Most of China’s recent actions do not constitute a real threat to the United States; indeed, to the extent that China helps to boost the economies of the Pacific Rim, they are contributing a public good. Obama—and Huntsman—need to make the mental adjustment to a rising China, welcoming many of China’s policy initiatives while pushing back at those that threaten American core interests. If they can make this cognitive leap, then Sino-American relations can proceed on the basis of shared interests rather than mutual fears.”

Drezner has touched on significant issue.  I’m not much of an historian and will defer to his judgment re the roots of the problem (as described in the first of the two paragraphs quoted above).  But to me there are too many Americans who fall into the trap of thinking that if China proposes a change to the global economic (or political) system it must be aimed at undercutting the US.

To me, there is a big difference between:

1.  The idea that China has different interests than the US in certain areas and as it becomes more important it will expect its views to be taken into account to a larger degree than in the past, and some of the changes it proposes will be disadvantageous for the US.


2.  The idea that China is pushing certain proposals WITH THE GOAL OF undermining the US.

The first is the natural result of different countries having different interests, coupled with the challenges of incorporating a rising power into the global system.  The second is a conscious, unfriendly effort by one country to weaken another.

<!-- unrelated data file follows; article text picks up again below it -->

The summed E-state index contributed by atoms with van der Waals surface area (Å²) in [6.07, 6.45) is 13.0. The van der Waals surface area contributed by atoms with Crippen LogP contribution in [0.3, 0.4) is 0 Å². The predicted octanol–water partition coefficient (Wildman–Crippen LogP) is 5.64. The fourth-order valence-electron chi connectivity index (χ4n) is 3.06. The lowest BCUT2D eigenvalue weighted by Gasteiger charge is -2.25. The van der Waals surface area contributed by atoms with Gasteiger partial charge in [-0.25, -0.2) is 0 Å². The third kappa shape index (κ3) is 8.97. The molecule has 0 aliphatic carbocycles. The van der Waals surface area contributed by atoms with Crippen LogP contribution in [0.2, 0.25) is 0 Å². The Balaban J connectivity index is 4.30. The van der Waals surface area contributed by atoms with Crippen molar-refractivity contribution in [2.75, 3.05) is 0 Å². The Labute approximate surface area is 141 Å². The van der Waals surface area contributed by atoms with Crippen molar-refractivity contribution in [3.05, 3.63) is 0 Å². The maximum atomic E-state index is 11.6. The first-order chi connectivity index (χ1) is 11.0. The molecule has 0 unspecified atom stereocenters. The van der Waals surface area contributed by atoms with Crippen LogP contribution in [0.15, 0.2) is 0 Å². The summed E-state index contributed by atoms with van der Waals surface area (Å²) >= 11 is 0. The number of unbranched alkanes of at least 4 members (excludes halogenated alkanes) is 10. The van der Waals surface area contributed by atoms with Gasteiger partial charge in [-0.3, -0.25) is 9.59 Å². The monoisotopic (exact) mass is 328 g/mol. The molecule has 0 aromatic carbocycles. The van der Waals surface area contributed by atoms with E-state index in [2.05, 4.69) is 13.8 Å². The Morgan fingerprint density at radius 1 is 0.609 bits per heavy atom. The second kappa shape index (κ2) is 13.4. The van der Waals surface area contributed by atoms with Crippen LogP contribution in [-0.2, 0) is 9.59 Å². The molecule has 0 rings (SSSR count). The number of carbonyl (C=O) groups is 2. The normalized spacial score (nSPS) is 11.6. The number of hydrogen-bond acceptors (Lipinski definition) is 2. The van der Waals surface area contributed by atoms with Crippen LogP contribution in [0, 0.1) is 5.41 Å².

Let’s take the issue of the future of the US dollar.  Against the backdrop of the current economic crisis it seems to me China has a legitimate set of concerns about being forever locked into a situation in which the dollar is the sole reserve currency.  Arguably their interests would be better served by a reserve currency composed of a basket of national currencies and this is the idea that PBOC Chairman Zhou Xiaochuan raised for international discussion.  At the same time, a move away from the dollar as the international reserve currency would be a negative for the US.  However, that is not the same as saying that China is talking about such an idea for the purpose of harming the US.

At the end of the day, this is all a question of attitudes and intentions.  If China is pursuing a policy that is detrimental to the US – regardless of the motivation — of course we will need, as Drezner puts it, to be “pushing back at those that threaten American core interests”.  But my concern is that there remain too many people in the US who inevitably jump to the “China is out to get us” conclusion.  This creates a corrosive atmosphere in bilateral relations.  Most of China’s policy proposals are not about us but rather reflect rational expressions of Chinese national interests.  Recognizing this fact won’t lessen the degree to which we have differences, but it will create a better foundation for resolving them.

Note:  This question of course is a perfect example of mirror imaging.  There are still a frighteningly large number of people in China who are inclined to view most US moves in the global arena as aimed at weakening or containing China.  They too need to get over this.

Role of the Government

May 20, 2009

I have previously opined in this blog that issues such as the exchange rate of the RMB and the size of the bilateral trade deficit are matters upon which have been lavished far too much attention by the US Congress and others (and if I have not made this explicit before, I should have).  In terms of the US-China economic relationship and the future of China’s economy itself, a much more important question is the scope and nature of the role of the Chinese government in its domestic economy and international trade and investment.